Also, I wanted to let you know that the Coffin chateau, Cortitout, in Normandy is near La Hoguette and it is about 4 miles SE (as the falcon flies) of William the Conqueror’s chateau in Fallaise.
Best Regards, Martha Gentry
no nothing on the slaves. I do try to keep track of the names if and when I run into them but I haven’t put much effort into the research. I believe I remember reading something about the drowning.
My father, Harry Bigelow Coffin was very proud of his family tree. He made one for me where I am pictured with my brother, Stephen, when we were children. I named my first son, Christopher & my second son , Tristram. Ansley is my mother’s maiden name which I took legally in preference to my married name. Interesting as we are dependents of Peter & Tristram & the love of the written word persists along with our ocean activities & proximity. Tristram lives in Honolulu & I on the Big Island. I enjoyed reading about our lineage & having new information . Sending Aloha & inviting contact by way of email or text.
I’m descended from Tristram’s children, Mary Coffin, John Coffin and Stephen Coffin…yes I know pretty wild! One thing this article say is that Stephen died in 1690 but other trees say 1734. Anyone have an answer to this?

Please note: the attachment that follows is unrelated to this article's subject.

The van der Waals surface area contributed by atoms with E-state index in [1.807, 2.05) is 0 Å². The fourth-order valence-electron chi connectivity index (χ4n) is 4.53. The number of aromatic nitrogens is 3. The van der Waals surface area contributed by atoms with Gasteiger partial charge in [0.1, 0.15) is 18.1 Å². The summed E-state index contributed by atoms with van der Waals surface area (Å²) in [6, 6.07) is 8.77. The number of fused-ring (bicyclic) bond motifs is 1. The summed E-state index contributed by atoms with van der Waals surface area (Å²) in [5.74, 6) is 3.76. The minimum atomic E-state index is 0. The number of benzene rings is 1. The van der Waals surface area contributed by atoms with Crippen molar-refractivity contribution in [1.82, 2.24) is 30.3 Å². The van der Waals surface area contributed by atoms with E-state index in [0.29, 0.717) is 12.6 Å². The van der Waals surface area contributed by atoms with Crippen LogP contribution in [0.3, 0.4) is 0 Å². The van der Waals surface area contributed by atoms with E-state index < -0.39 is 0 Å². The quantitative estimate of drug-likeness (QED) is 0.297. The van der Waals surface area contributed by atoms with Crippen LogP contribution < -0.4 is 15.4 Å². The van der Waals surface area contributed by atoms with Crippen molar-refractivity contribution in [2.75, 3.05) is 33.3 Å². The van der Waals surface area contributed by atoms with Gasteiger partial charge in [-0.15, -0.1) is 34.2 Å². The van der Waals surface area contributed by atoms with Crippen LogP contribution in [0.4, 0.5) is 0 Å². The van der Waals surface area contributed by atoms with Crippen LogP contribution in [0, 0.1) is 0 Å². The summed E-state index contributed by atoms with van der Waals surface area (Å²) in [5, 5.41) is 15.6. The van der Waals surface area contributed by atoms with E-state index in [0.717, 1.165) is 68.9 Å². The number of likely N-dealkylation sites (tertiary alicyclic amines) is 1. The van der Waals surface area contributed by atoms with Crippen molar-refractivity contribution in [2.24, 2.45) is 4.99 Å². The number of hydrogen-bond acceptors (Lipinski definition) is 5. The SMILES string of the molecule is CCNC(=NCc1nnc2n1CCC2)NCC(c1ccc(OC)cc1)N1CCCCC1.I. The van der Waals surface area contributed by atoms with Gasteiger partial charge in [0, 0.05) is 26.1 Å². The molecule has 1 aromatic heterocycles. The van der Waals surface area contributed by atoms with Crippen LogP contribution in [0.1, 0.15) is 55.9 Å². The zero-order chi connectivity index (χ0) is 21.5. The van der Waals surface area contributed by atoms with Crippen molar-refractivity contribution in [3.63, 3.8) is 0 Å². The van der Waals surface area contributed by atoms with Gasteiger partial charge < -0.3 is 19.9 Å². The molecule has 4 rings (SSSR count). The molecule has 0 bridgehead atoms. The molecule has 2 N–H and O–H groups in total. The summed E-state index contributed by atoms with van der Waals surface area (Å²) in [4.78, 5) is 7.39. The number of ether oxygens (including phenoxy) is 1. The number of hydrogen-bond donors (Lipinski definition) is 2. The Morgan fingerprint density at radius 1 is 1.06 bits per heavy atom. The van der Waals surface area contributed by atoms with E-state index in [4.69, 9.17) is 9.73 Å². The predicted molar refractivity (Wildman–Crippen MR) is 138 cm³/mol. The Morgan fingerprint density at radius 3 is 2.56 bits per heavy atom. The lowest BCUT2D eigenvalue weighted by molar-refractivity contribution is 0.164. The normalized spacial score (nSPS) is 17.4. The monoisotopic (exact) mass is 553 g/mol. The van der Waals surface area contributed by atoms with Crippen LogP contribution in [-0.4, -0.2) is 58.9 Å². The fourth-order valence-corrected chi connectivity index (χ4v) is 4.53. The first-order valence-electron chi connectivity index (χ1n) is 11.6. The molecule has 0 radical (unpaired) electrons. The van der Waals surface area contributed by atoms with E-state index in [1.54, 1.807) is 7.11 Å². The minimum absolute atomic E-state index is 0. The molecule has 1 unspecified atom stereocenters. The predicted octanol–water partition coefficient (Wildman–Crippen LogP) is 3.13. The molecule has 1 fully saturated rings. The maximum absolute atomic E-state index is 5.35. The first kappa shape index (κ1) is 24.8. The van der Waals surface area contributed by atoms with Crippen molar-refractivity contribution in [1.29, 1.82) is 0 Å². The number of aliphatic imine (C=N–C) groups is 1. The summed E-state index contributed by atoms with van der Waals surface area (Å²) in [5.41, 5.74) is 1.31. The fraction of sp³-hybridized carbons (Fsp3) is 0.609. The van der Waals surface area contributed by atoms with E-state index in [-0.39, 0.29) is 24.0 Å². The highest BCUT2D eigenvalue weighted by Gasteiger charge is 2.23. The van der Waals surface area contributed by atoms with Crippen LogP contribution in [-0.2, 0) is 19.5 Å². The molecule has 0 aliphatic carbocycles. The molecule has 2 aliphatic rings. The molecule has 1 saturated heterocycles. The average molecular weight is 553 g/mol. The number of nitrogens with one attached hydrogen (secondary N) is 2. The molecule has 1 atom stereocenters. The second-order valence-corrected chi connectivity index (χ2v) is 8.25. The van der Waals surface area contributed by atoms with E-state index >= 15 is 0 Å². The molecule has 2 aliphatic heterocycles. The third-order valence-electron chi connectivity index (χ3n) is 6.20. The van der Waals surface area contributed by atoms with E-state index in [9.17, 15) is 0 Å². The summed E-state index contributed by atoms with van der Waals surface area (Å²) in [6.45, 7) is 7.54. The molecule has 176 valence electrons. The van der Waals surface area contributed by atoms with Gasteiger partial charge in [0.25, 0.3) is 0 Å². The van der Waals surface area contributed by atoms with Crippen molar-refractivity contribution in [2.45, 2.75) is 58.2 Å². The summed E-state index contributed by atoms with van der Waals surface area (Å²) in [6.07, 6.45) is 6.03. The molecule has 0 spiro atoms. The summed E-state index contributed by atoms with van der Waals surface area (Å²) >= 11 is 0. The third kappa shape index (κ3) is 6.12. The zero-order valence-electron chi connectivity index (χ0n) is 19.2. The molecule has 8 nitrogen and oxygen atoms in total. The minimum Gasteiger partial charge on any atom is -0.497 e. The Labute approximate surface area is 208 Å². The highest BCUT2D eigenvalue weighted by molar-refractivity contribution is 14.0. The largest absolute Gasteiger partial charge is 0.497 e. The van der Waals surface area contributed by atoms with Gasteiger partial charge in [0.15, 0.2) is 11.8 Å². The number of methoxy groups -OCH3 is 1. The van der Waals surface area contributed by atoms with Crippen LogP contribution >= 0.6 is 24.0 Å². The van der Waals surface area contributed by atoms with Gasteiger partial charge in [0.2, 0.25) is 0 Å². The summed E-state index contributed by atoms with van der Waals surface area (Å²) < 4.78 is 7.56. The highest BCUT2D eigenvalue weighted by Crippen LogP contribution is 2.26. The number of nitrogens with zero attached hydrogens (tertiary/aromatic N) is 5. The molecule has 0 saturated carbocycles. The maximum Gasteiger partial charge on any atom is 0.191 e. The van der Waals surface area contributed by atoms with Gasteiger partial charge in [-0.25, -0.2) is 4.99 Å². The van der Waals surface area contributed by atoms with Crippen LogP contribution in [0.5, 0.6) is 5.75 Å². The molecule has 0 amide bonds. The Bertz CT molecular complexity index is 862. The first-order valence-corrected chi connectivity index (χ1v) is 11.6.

EVERYONE IS RELATED!! It’s so confusing sometimes. My records show 1690 but I make mistakes. Unless we have two Stephens and are confusing them. THAT does happen. Nice to meet you cousin. I’ll get you in the tree. I wonder if we connect at the Beards or Whites. These are hard lines for me. I have several families that come together and could be paternal or maternal and I find dna doesn’t help when researching these lines.
I am a Coffin descendant through his daughter Elizabeth who married a Greenleaf.
Tristam Coffin is my 9th grandfather as well according to AncestryDNA
Welcome to the family! I love meeting new cousins.
I sent a comment yesterday and made an error concerning Jessie Coffin;
She was my Paternal grandmother, not maternal . Tristram Coffyn was my 10th great-uncle.
Hi Mary I am too! My Family is the Dixon Family.
Descendent of Elizabeth Coffin and Stephen Greenleaf
Hi everyone, I’m an off shoot of the Gardner clan. Tristram Coffin is my 8th Great Grandfather. I believe it was Freeman Gardner that came to Canada, settling in Nova Scotia. My grand-father was George Hunter Gardner and he settled in the beautiful province of British Columbia.
It’s nice to be making contact with you all.
Jane Elizabeth (Pearson) Super
So nice to meet you cousin.
John Coffin was my 8th grandfather on my father’s side. Any more information about him I would like to know. I have some information already.
It’s a constant search isn’t it. I would love if you would share anything that you find also. Nice to meet you cousin.